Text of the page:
Betting Window

While sports gambling remains legal in only a handful of states, many major sports broadcasters can taste the potential. Already, a number of TV broadcasters are trying to capitalize on the 2018 Supreme Court ruling that determined elements of a law banning sports betting in most states are unconstitutional.

Case in point is the Wall Street Journal headline “ESPN and Fox Ante Up for Sports-Betting Jackpot; Warner Media among media giants producing content geared to gamblers after Supreme Court ruling.” For one, ESPN has covered the NBA Finals between the Golden State Warriors and the Toronto Raptors from every conceivable angle, devoting “a significant amount of airtime to bettors with such details as points individual players scored and whether the favored team won by enough to beat the spread,” the story says.

Meanwhile, this spring, the Walt Disney Co. unit began airing “Daily Wager,” a one-hour show aimed at sports gamblers, on its ESPNews channel. “We approach this like ‘SportsCenter’ with betting,” host Doug Kezirian told the Journal. And Turner Sports, part of AT&T’s WarnerMedia, struck a partnership earlier this year with Caesars Entertainment to produce sports-betting content, including video segments shot from a newly built studio inside Caesars Palace in Las Vegas. Add to that a Fox show for sports bettors that debuted in 2018, while the company is working on launching its own betting app.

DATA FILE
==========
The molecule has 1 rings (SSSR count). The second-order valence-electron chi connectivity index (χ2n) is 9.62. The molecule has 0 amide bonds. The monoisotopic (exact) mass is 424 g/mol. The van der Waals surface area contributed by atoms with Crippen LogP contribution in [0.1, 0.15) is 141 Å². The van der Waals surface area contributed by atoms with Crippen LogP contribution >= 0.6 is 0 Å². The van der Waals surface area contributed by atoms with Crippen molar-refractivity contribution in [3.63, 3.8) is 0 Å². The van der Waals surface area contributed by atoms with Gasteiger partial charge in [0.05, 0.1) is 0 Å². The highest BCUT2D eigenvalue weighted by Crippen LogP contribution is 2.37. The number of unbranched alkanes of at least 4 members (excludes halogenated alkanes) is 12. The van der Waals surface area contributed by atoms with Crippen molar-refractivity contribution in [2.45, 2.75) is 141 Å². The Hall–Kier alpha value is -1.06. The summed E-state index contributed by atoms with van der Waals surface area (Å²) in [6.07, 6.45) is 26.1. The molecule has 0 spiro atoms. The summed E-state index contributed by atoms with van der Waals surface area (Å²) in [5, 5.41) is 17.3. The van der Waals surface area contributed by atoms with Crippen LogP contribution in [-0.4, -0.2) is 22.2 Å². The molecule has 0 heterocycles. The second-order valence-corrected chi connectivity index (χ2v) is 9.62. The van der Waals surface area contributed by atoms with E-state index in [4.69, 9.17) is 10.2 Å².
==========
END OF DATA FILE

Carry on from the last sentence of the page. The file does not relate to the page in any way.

So far, legal sports gambling is now active to varying degrees in eight states, and bills to legalize the practice have been passed in several others, WSJ explains, with a salivating statistic: If sports betting was legal nationally, it would generate more than $17 billion annually, with media companies making between $3 billion and $5 billion in additional revenue, according to Chris Grove, Managing Director for sports and emerging verticals at research firm Eilers & Krejcik Gaming.

And there’s more. Sinclair Broadcast Group has said it is positioned to capitalize on legalized sports betting after it agreed to buy regional sports networks from Fox for $10.6 billion. As Inside Radio reported last month, the deal includes local TV rights to 42 professional teams, comprising 14 Major League Baseball teams, 16 National Basketball Association teams and 12 National Hockey League teams. It also includes Fox College Sports.

Notes Jim Lanzone, CEO of CBS Interactive, in the Journal piece, “The floodgates are starting to open, not only for more gambling-focused content, but entirely new data products that appeal to people trying to gain an edge.”